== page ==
Book Review: The Arrangement by Sarah Dunn
One-sentence summary of The Arrangement:
Longtime marrieds Lucy and Owen decide to give open marriage a try for six months.
Well, at least they go into their arrangement with good intentions. But you know what they say the road to hell is paved with.
Their marriage has grown stale but not unhappy. Their sex lives are stagnant, but itâ€™s not worth ending the relationship. Especially considering their special-needs child. Disrupting the family would only do him harm.
So, more out of curiosity than anything else, Lucy and Owen try an open relationship for six months in which they remain together, but are allowed to pursue outside sexual relationships, no questions asked.
Setting aside hand-wringing or judgment about the sanctity of marriage, itâ€™s an interesting question: can an open relationship work if itâ€™s a brief respite meant to save the family?
Stories like these hinge on a big moral dilemma:
- My Sister’s Keeper by Jodi Picoult: If your child is terminally ill, is it okay to have another baby to share its organs?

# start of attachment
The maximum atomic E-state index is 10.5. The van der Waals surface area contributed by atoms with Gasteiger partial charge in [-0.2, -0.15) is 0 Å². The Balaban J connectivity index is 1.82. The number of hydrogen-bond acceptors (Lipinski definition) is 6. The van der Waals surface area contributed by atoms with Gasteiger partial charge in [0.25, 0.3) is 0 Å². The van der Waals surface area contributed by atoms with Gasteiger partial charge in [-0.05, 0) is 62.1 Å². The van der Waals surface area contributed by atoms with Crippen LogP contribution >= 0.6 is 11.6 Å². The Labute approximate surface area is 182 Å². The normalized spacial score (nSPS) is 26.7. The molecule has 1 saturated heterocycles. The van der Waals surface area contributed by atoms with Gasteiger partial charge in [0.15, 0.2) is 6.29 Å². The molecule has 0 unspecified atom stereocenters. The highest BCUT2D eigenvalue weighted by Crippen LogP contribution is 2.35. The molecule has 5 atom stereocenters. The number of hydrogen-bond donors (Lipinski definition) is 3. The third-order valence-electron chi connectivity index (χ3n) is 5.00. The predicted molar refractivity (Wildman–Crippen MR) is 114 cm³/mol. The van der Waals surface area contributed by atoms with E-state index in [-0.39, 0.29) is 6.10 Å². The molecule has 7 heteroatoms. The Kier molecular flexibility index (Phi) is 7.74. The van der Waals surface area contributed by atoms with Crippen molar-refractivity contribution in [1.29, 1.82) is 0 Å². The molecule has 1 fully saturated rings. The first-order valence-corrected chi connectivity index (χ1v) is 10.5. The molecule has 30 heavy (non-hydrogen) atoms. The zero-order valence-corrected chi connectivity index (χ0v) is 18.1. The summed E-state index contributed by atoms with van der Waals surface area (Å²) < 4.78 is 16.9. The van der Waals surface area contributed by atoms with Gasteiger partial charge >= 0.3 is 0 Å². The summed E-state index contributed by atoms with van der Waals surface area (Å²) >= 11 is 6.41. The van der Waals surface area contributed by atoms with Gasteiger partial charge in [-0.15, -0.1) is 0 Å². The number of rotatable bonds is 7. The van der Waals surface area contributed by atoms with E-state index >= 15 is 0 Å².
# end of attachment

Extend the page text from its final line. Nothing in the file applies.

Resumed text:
- Indecent Proposal (movie): If a wealthy man offered you a million dollars to sleep with the wife, would you do it?
- Me Before You by JoJo Moyes: Is assisted suicide an okay option for someone who suffers from extreme disabilities or ill health?
This story, of course, revolves around the question of whether this marriage can survive an open relationship.
Important distinction: itâ€™s not making a judgment call on every relationship; just this one.
Hooooo, bless their misguided hearts.
The idea isnâ€™t completely off base. Through their son and his challenges, we see exactly why the marriage would be strained, as well as the importance to all of them to keep it together.
While The Arrangement is an interesting read with vibrantly written characters, there are a couple of things that lessen it:
- Owen is too lascivious.
It makes the central question less of a head scratcher between a mutually respectful and loving couple and more of a study on a horndog who is finally free to roam. Reading it, I was often consumed with â€œkick that dog to the curb!â€ revenge fantasies.
- The subplot with Gordon is unnecessary.
The idea was probably to show various couple at various stages of unhappiness in their marriages, but it just wasnâ€™t needed. This is Lucy and Owenâ€™s story. Not Gordonâ€™s.
Whether an arrangement like this would work between other couples who actually communicate with one another, itâ€™s rather painful to watch with Lucy and Owen.
But still, strangely fun to read!